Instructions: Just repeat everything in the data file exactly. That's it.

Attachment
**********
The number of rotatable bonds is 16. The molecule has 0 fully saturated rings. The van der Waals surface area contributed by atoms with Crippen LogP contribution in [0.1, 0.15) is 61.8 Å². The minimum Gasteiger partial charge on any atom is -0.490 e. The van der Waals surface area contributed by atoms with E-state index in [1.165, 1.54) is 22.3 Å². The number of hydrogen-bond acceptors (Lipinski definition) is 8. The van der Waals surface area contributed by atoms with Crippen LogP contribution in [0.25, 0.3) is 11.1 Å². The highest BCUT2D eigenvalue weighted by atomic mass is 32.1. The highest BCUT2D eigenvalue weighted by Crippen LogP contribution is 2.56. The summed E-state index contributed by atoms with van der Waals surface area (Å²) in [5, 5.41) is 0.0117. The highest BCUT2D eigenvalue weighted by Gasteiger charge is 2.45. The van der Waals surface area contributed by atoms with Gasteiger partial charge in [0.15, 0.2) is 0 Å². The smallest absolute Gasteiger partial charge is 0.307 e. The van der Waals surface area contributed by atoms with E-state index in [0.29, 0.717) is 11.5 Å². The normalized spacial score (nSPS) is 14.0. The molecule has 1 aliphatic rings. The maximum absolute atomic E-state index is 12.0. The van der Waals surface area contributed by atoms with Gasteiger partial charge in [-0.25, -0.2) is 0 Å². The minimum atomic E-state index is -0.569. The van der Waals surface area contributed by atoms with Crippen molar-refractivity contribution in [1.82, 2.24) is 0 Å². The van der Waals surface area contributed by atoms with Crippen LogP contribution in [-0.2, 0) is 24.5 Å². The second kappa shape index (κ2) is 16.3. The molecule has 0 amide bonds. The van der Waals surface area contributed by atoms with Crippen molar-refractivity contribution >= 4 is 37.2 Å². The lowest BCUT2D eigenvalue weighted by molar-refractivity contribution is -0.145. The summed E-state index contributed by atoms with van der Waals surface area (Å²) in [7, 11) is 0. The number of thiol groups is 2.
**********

The number of rotatable bonds is 16. The molecule has 0 fully saturated rings. The van der Waals surface area contributed by atoms with Crippen LogP contribution in [0.1, 0.15) is 61.8 Å². The minimum Gasteiger partial charge on any atom is -0.490 e. The van der Waals surface area contributed by atoms with E-state index in [1.165, 1.54) is 22.3 Å². The number of hydrogen-bond acceptors (Lipinski definition) is 8. The van der Waals surface area contributed by atoms with Crippen LogP contribution in [0.25, 0.3) is 11.1 Å². The highest BCUT2D eigenvalue weighted by atomic mass is 32.1. The highest BCUT2D eigenvalue weighted by Crippen LogP contribution is 2.56. The summed E-state index contributed by atoms with van der Waals surface area (Å²) in [5, 5.41) is 0.0117. The highest BCUT2D eigenvalue weighted by Gasteiger charge is 2.45. The van der Waals surface area contributed by atoms with Gasteiger partial charge in [0.15, 0.2) is 0 Å². The smallest absolute Gasteiger partial charge is 0.307 e. The van der Waals surface area contributed by atoms with E-state index in [0.29, 0.717) is 11.5 Å². The normalized spacial score (nSPS) is 14.0. The molecule has 1 aliphatic rings. The maximum absolute atomic E-state index is 12.0. The van der Waals surface area contributed by atoms with Gasteiger partial charge in [-0.25, -0.2) is 0 Å². The minimum atomic E-state index is -0.569. The van der Waals surface area contributed by atoms with Crippen molar-refractivity contribution in [1.82, 2.24) is 0 Å². The van der Waals surface area contributed by atoms with Crippen LogP contribution in [-0.2, 0) is 24.5 Å². The second kappa shape index (κ2) is 16.3. The molecule has 0 amide bonds. The van der Waals surface area contributed by atoms with Crippen molar-refractivity contribution >= 4 is 37.2 Å². The lowest BCUT2D eigenvalue weighted by molar-refractivity contribution is -0.145. The summed E-state index contributed by atoms with van der Waals surface area (Å²) in [7, 11) is 0. The number of thiol groups is 2.